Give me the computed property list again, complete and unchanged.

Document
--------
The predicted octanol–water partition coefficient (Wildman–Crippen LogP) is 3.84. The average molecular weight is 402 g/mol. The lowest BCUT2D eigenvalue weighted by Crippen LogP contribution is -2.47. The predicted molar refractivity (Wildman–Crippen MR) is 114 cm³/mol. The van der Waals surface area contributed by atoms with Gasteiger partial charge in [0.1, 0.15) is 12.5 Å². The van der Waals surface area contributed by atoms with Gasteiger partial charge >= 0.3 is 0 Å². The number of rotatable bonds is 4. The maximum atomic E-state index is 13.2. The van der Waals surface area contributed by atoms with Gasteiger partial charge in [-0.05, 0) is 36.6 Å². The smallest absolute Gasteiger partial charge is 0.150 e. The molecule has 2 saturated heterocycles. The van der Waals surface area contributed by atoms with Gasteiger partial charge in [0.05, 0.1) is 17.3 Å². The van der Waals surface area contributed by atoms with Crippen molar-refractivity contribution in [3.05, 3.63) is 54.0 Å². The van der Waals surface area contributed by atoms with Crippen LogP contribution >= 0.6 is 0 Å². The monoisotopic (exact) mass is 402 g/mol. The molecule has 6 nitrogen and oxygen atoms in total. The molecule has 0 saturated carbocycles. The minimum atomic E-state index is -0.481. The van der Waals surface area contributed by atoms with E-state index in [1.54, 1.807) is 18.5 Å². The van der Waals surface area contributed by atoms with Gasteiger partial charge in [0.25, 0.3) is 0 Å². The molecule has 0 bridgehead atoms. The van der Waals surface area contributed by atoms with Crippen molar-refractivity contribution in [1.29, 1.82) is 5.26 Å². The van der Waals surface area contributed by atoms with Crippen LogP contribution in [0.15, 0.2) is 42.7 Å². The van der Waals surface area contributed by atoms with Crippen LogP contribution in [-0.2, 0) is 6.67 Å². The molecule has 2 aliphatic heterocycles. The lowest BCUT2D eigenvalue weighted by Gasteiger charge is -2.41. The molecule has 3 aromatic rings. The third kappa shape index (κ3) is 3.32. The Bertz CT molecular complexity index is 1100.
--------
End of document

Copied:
The predicted octanol–water partition coefficient (Wildman–Crippen LogP) is 3.84. The average molecular weight is 402 g/mol. The lowest BCUT2D eigenvalue weighted by Crippen LogP contribution is -2.47. The predicted molar refractivity (Wildman–Crippen MR) is 114 cm³/mol. The van der Waals surface area contributed by atoms with Gasteiger partial charge in [0.1, 0.15) is 12.5 Å². The van der Waals surface area contributed by atoms with Gasteiger partial charge >= 0.3 is 0 Å². The number of rotatable bonds is 4. The maximum atomic E-state index is 13.2. The van der Waals surface area contributed by atoms with Gasteiger partial charge in [-0.05, 0) is 36.6 Å². The smallest absolute Gasteiger partial charge is 0.150 e. The molecule has 2 saturated heterocycles. The van der Waals surface area contributed by atoms with Gasteiger partial charge in [0.05, 0.1) is 17.3 Å². The van der Waals surface area contributed by atoms with Crippen molar-refractivity contribution in [3.05, 3.63) is 54.0 Å². The van der Waals surface area contributed by atoms with Crippen LogP contribution >= 0.6 is 0 Å². The monoisotopic (exact) mass is 402 g/mol. The molecule has 6 nitrogen and oxygen atoms in total. The molecule has 0 saturated carbocycles. The minimum atomic E-state index is -0.481. The van der Waals surface area contributed by atoms with E-state index in [1.54, 1.807) is 18.5 Å². The van der Waals surface area contributed by atoms with Gasteiger partial charge in [0.25, 0.3) is 0 Å². The molecule has 0 bridgehead atoms. The van der Waals surface area contributed by atoms with Crippen molar-refractivity contribution in [1.29, 1.82) is 5.26 Å². The van der Waals surface area contributed by atoms with Crippen LogP contribution in [0.15, 0.2) is 42.7 Å². The van der Waals surface area contributed by atoms with Crippen LogP contribution in [-0.2, 0) is 6.67 Å². The molecule has 2 aliphatic heterocycles. The lowest BCUT2D eigenvalue weighted by Gasteiger charge is -2.41. The molecule has 3 aromatic rings. The third kappa shape index (κ3) is 3.32. The Bertz CT molecular complexity index is 1100.